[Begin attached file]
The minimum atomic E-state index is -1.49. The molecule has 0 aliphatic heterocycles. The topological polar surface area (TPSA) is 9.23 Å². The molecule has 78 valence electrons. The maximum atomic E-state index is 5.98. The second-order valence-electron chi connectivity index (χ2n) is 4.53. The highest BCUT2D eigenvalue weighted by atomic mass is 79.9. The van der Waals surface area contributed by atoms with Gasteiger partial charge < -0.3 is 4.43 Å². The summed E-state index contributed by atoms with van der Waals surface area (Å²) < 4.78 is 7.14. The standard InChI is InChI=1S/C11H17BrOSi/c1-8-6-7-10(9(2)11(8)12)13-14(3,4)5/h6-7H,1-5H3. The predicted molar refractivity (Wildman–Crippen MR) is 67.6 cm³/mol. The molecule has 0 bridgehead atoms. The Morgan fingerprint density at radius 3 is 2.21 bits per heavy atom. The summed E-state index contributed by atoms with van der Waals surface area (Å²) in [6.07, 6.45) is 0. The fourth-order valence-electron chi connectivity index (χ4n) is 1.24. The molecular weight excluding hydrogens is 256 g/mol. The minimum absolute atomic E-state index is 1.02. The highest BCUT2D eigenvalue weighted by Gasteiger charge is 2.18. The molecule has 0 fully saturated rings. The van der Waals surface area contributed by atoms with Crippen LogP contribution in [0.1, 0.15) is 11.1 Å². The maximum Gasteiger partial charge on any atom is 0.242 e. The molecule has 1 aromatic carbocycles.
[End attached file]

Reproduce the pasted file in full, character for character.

The minimum atomic E-state index is -1.49. The molecule has 0 aliphatic heterocycles. The topological polar surface area (TPSA) is 9.23 Å². The molecule has 78 valence electrons. The maximum atomic E-state index is 5.98. The second-order valence-electron chi connectivity index (χ2n) is 4.53. The highest BCUT2D eigenvalue weighted by atomic mass is 79.9. The van der Waals surface area contributed by atoms with Gasteiger partial charge < -0.3 is 4.43 Å². The summed E-state index contributed by atoms with van der Waals surface area (Å²) < 4.78 is 7.14. The standard InChI is InChI=1S/C11H17BrOSi/c1-8-6-7-10(9(2)11(8)12)13-14(3,4)5/h6-7H,1-5H3. The predicted molar refractivity (Wildman–Crippen MR) is 67.6 cm³/mol. The molecule has 0 bridgehead atoms. The Morgan fingerprint density at radius 3 is 2.21 bits per heavy atom. The summed E-state index contributed by atoms with van der Waals surface area (Å²) in [6.07, 6.45) is 0. The fourth-order valence-electron chi connectivity index (χ4n) is 1.24. The molecular weight excluding hydrogens is 256 g/mol. The minimum absolute atomic E-state index is 1.02. The highest BCUT2D eigenvalue weighted by Gasteiger charge is 2.18. The molecule has 0 fully saturated rings. The van der Waals surface area contributed by atoms with Crippen LogP contribution in [0.1, 0.15) is 11.1 Å². The maximum Gasteiger partial charge on any atom is 0.242 e. The molecule has 1 aromatic carbocycles.